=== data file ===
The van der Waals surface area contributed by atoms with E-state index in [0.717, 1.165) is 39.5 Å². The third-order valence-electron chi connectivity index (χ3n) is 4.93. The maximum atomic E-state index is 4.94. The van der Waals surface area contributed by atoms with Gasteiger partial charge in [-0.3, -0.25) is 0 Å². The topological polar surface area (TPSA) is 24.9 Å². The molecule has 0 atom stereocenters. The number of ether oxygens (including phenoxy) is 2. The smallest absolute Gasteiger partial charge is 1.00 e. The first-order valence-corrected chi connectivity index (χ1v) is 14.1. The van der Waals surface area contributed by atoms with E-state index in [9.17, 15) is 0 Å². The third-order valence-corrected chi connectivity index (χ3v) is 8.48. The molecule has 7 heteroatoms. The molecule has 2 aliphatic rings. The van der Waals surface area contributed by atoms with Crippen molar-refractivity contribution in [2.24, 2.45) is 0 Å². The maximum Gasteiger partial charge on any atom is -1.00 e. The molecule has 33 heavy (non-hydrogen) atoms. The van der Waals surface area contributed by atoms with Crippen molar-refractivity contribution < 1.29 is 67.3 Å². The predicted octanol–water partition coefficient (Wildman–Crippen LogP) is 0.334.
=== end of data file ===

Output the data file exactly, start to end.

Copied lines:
The van der Waals surface area contributed by atoms with E-state index in [0.717, 1.165) is 39.5 Å². The third-order valence-electron chi connectivity index (χ3n) is 4.93. The maximum atomic E-state index is 4.94. The van der Waals surface area contributed by atoms with Gasteiger partial charge in [-0.3, -0.25) is 0 Å². The topological polar surface area (TPSA) is 24.9 Å². The molecule has 0 atom stereocenters. The number of ether oxygens (including phenoxy) is 2. The smallest absolute Gasteiger partial charge is 1.00 e. The first-order valence-corrected chi connectivity index (χ1v) is 14.1. The van der Waals surface area contributed by atoms with E-state index in [9.17, 15) is 0 Å². The third-order valence-corrected chi connectivity index (χ3v) is 8.48. The molecule has 7 heteroatoms. The molecule has 2 aliphatic rings. The van der Waals surface area contributed by atoms with Crippen molar-refractivity contribution in [2.24, 2.45) is 0 Å². The maximum Gasteiger partial charge on any atom is -1.00 e. The molecule has 33 heavy (non-hydrogen) atoms. The van der Waals surface area contributed by atoms with Crippen molar-refractivity contribution < 1.29 is 67.3 Å². The predicted octanol–water partition coefficient (Wildman–Crippen LogP) is 0.334.